Lehigh University(BETHLEHEM, Pa.) — A sorority at a university in Pennsylvania has been banned from the campus for more than two years after an investigation revealed that drugs, alcohol and sexual activity were part of a scavenger hunt run by the Greek organization, the university said.Alpha Chi Omega’s Theta Chi chapter has lost its recognition from Lehigh University, which is about 60 miles north of Philadelphia, and will be banned from campus through May 2020, the university said in a statement to ABC News.“Lehigh University expects all students to uphold community standards,” the statement said. The scavenger hunt “failed to meet these standards.”The event was held in early December 2017 and called Road Rally, according to a post on a blog for the Lehigh Greek community, which the university confirmed is accurate.After the university received reports of the incident, it placed the chapter on interim suspension on Dec. 12, the blog said. The national organization of Alpha Chi Omega went to the university to conduct its own investigation, which led to the sorority’s headquarters putting the Lehigh chapter on probation, according to the blog.Alpha Chi Omega’s national headquarters did not immediately respond to ABC News’ request for comment. However, according to The Associated Press, the national organization conducted an investigation resulting in probation and individual punishments..Lehigh University’s investigation led to its discipline committee on March 5 finding that the campus chapter of the sorority had violated several terms of the university’s code of conduct, including on hazing, respect for community and respect for self, according to a statement by the committee posted on the Greek organizations’ blog.On the hazing charge, the discipline committee found that the sorority “created a situation that occurred on and off campus involving morally questionable quests such as a scavenger hunt” and treasure hunts. The actions that were part of such hunts “may not have been required for affiliation” in the sorority but “are clearly considered a rite of passage and a consistent part of membership.”In explaining its decision to temporarily end the sorority’s recognition by the university, the panel said “the incident was a significant reprehensible event that the entire chapter was aware of and leadership endorsed.”“There is credible information that this event has been going on for years,” the committee said, adding that it is “deeply concerned about the escalated nature of the content of this year’s list.”The sorority has the right to appeal, according to the disciplinary committee statement posted on the Greek community blog.Copyright © 2018, ABC Radio. All rights reserved.
Los Angeles Times:If you don’t believe in horoscopes, you’re in step with science. But that’s not the same as saying the season of your birth cannot affect your fate. Hundreds of studies, published in peer-reviewed journals, have suggested that the month a person is born in is associated with characteristics such as temperament, longevity and susceptibility to certain diseases.Scientists say that even though some of these findings are probably spurious — if you dig around in data, you will eventually find correlations just by chance — other effects are very likely real, triggered not by the alignment of the planets but by exposures during prenatal and early postnatal lives.Read the full story: Los Angeles Times More of our Members in the Media >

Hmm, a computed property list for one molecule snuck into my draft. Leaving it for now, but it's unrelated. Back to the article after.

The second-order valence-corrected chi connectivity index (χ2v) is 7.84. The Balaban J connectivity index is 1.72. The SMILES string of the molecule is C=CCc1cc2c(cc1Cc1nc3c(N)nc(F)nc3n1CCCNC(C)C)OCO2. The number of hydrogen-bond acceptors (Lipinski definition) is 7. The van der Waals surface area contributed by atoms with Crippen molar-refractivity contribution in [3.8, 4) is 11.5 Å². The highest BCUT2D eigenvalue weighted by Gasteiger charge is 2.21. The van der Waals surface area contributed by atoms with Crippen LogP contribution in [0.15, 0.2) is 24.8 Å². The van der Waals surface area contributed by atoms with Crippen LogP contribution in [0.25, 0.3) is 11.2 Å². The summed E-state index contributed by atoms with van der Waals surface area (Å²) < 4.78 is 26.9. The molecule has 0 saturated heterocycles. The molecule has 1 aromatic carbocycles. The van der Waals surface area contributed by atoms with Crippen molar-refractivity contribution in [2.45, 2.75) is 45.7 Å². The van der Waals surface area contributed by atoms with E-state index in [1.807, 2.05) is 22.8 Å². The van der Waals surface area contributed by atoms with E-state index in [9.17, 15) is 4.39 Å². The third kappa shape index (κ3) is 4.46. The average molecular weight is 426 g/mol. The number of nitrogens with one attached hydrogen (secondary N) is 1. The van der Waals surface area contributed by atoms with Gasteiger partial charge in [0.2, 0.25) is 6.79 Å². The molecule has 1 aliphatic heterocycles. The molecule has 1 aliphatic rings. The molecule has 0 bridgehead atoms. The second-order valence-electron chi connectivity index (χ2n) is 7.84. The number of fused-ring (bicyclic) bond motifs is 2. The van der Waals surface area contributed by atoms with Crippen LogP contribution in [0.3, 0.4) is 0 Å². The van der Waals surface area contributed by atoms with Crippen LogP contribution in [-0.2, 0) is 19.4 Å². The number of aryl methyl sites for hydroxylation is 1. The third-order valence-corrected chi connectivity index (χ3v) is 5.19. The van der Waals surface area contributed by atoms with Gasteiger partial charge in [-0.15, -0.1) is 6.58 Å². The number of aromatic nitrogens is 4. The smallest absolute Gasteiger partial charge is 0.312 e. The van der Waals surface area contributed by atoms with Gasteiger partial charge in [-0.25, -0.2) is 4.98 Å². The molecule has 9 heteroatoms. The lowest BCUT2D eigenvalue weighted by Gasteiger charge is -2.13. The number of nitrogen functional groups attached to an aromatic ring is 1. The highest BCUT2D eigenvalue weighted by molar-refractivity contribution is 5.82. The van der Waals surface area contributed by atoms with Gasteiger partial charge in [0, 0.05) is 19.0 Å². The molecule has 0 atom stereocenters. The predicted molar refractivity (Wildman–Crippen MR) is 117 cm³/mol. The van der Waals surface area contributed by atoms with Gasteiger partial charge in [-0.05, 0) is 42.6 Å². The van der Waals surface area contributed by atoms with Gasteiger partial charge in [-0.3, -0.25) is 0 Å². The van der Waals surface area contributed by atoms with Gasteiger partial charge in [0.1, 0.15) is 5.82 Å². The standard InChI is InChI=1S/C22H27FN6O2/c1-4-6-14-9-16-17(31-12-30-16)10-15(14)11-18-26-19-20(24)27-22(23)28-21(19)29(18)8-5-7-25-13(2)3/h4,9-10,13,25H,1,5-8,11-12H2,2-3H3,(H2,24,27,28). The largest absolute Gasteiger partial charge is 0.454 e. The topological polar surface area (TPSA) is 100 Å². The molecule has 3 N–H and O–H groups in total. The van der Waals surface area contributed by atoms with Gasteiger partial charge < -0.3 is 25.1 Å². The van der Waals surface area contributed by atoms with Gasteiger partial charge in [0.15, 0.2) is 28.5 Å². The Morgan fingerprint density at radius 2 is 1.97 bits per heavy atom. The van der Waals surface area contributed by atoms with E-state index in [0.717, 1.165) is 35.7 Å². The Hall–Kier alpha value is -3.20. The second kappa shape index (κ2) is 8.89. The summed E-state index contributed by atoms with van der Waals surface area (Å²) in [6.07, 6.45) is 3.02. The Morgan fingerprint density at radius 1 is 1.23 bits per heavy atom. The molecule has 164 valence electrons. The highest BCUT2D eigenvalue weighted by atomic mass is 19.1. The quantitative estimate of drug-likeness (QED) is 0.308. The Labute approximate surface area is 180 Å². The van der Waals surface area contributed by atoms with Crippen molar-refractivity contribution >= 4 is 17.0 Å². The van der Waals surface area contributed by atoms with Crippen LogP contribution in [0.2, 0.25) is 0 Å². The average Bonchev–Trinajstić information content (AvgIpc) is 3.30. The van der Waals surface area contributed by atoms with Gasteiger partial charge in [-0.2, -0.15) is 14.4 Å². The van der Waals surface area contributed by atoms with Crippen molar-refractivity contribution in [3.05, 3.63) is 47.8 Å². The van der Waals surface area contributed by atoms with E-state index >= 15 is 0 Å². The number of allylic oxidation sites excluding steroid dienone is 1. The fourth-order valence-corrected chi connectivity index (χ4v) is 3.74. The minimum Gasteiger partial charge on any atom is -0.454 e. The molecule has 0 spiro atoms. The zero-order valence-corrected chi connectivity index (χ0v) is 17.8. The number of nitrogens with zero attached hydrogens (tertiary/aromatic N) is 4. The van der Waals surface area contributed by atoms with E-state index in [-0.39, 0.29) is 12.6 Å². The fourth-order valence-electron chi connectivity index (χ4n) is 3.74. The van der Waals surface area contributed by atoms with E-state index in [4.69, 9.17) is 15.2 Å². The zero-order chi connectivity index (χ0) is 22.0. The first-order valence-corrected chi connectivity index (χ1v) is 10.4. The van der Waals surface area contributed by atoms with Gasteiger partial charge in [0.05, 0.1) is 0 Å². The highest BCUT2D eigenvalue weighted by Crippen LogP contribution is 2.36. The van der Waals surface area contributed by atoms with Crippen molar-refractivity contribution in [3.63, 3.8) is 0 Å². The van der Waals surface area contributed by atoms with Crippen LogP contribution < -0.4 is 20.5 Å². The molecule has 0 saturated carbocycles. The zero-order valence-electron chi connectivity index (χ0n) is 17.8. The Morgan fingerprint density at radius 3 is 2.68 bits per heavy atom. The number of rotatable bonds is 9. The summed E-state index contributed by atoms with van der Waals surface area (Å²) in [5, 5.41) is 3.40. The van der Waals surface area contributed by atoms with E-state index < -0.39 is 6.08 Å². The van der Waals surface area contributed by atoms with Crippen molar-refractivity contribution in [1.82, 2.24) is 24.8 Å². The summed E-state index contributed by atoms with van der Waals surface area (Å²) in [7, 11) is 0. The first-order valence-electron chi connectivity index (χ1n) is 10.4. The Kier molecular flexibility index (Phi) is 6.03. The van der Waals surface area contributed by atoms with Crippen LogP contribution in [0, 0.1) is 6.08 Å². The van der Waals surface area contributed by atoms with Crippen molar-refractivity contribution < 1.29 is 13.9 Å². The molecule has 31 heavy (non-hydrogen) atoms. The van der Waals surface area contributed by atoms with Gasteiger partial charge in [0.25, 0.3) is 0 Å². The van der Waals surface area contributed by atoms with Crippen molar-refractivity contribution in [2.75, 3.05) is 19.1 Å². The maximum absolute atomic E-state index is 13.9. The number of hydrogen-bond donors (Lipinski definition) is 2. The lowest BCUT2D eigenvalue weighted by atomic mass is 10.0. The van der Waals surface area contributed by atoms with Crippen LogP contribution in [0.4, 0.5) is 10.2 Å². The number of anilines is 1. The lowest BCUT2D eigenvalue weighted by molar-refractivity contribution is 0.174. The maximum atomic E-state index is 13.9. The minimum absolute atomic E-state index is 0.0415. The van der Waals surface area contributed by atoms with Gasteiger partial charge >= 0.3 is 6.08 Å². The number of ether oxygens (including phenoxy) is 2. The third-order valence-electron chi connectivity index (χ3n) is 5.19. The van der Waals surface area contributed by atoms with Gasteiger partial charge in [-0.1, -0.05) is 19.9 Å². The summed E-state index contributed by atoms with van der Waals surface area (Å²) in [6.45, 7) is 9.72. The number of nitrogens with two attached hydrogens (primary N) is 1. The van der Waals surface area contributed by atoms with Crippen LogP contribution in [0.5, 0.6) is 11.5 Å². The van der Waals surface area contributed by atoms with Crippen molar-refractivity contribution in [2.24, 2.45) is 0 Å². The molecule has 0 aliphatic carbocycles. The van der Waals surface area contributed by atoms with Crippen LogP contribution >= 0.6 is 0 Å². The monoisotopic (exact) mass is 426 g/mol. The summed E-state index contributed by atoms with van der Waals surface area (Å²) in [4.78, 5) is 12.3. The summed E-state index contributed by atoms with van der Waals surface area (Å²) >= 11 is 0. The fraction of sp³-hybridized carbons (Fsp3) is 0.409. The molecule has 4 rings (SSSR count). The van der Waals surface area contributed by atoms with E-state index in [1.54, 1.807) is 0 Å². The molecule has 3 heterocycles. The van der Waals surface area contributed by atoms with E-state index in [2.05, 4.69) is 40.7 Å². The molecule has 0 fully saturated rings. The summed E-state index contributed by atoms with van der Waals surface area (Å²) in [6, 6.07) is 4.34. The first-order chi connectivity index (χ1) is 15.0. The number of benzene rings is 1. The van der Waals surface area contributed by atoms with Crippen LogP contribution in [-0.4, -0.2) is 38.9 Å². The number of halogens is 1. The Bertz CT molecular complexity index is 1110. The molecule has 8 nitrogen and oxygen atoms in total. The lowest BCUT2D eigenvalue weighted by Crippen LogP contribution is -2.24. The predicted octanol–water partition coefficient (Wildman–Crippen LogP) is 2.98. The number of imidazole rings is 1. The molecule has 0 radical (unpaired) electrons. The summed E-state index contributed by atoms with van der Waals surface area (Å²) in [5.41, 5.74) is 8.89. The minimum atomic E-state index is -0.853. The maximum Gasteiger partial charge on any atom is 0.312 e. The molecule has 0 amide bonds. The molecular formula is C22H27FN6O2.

The Uganda Virus Research Institute in Entebbe confirmed the Ebola virus findings in patient samples. Among the dead are a healthcare worker and several members of the same family, and Ebola cases, including the fatal ones, have now reached 20, the agency said. The outbreak is centered in Kibaale district, in the western part of the country. Nine of the deaths occurred in a family from Nyanswiga village, the WHO said. Other fatalities include a clinical officer who treated a patient and the woman’s 4-month-old child. The outbreak area is about 136 miles west of Kampala, Uganda’s capital and second-largest city. Of the 20 patients, 2 are hospitalized in stable condition: a 38-year-old woman who cared for her sister—the clinical officer who died—and a 30-year-old woman who helped bury the index patient, according to the WHO. Both women were hospitalized on Jul 23 with fever, vomiting, diarrhea, and abdominal pain, but so far no bleeding that is often seen in viral hemorrhagic fever (VHF). Jul 30 AP story The Ebola virus is highly contagious, and infections carry a high fatality rate, ranging from about 50% to 90%. Initial symptoms include fever, headache, joint and muscle aches, sore throat, and weakness, followed by diarrhea, vomiting, and stomach pain, according to the US Centers for Disease Control and Prevention (CDC). Hallmarks of Ebola infection include internal and external bleeding, and there is no vaccine or specific treatment for the disease. Jul 30, 2012 (CIDRAP News) – An Ebola outbreak in Uganda that has killed 14 people has mobilized global efforts to contain the disease, the World Health Organization (WHO) said yesterday. CIDRAP’s comprehensive VHF overview The hospital in Kibaale has set up a temporary isolation ward for suspected, probable, and confirmed cases, and Doctors Without Borders is assisting with the set-up. Though the health ministry and Mulago Hospital in Kampala has helped staff the isolation center, the WHO said more workers are urgently needed. National VHF surveillance systems and rapid diagnostic capacity can limit the extent of disease outbreaks, and more efforts are needed to build and maintain VHF networks across Africa, the group concluded. Several species of bats were found in vacant houses and in several classrooms of the village schoolhouse that the girl attended, and testing the bats for Ebola virus is ongoing, according to the EID report. See also: The report said rapid detection, high clinical suspicion, and appropriate use of isolation by hospital staff probably limited the size of the outbreak in the girl’s case. The authors noted that the CDC Viral Special Pathogens Branch and the Uganda Virus Research Institute have established a permanent high-containment lab that can test for filoviruses and other causes of VHF in the country. The WHO said in a Twitter post today that one of the patients died at Mulago Hospital after transferring from the district hospital, but that no infections have occurred in Kampala. According to the Reuters report, the transferred patient who died there was a local health worker. Jul 30 Reuters story WHO and CDC experts are in Kibaale to assist with response activities, the WHO reported. Medical teams are identifying all contacts who may have been exposed to confirmed or suspected patients since Jul 6 for follow-up, and the groups are mobilizing supplies and logistics to help treat patients. The authors wrote that the girl’s exposure was probably zoonotic and occurred near her residence, given her relatives’ reports that the girl did not travel and that another family member had serologic evidence of infection that wasn’t related to the girl’s case. Jul 27 EID report The WHO said in its Twitter posts that Ebola outbreaks are normally very localized, and the risk of international spread is very small. It does not recommend any travel or trade restrictions. WHO Twitter feed Identification of the disease in many cases may have been delayed, because doctors initially thought the patients’ symptoms weren’t typical for Ebola, and some people put off medical care because they thought the infections were caused by “evil spirits,” Reuters reported. May 16, 2011, CIDRAP News Scan “Ugandan girl dies of Ebola fever” Uganda’s health ministry and its partners are finalizing national and district response plans, and the ministry has reactivated a national taskforce to address the Ebola outbreak. Meanwhile, a district task force in Kibaale has been formed and is coordinating the field response, as bordering districts raise their alert level and increase surveillance for new infections. A reporter from a local radio station said some of the hospital’s staff had fled the facility but are returning now that authorities have provided them with protective gear, Reuters reported today. The 2011 investigation into the girl’s death found evidence the Sudan Ebola subtype, which has been linked with large hemorrhagic fever outbreaks in Africa. Follow-up of 25 close contacts of the girl found no other infections, but blood tests on a juvenile relative found evidence of a past Ebola infection, which didn’t appear to be temporally related to the girl’s infection. Stephen Byaruhanga, health secretary of Kibaale district, told the Associate Press (AP) today that six more suspected patients have been admitted to the hospital, raising fears that the outbreak could involve more villages. The health ministry has urged the public to take precautions to curb the spread of the disease, and today Uganda’s president Yoweri Museveni issued a public statement urging people to avoid shaking hands, having casual sex, and participating in burials, according to the Reuters report. Jul 29 WHO statement Previous Uganda casesUganda’s last reported Ebola case occurred in May 2011, in a 12-year-old girl from Luwero district who died from the disease and whose illness and lab findings were described in a Jul 27 report in Emerging Infectious Diseases (EID) by CDC researchers and their partners in Uganda. Prior to that, a 2007 Ebola outbreak in Uganda killed 37 people. That outbreak was the first to involve the newly discovered Bundibugyo subtype. A 2000 Uganda outbreak involved 425 cases, 224 of them fatal.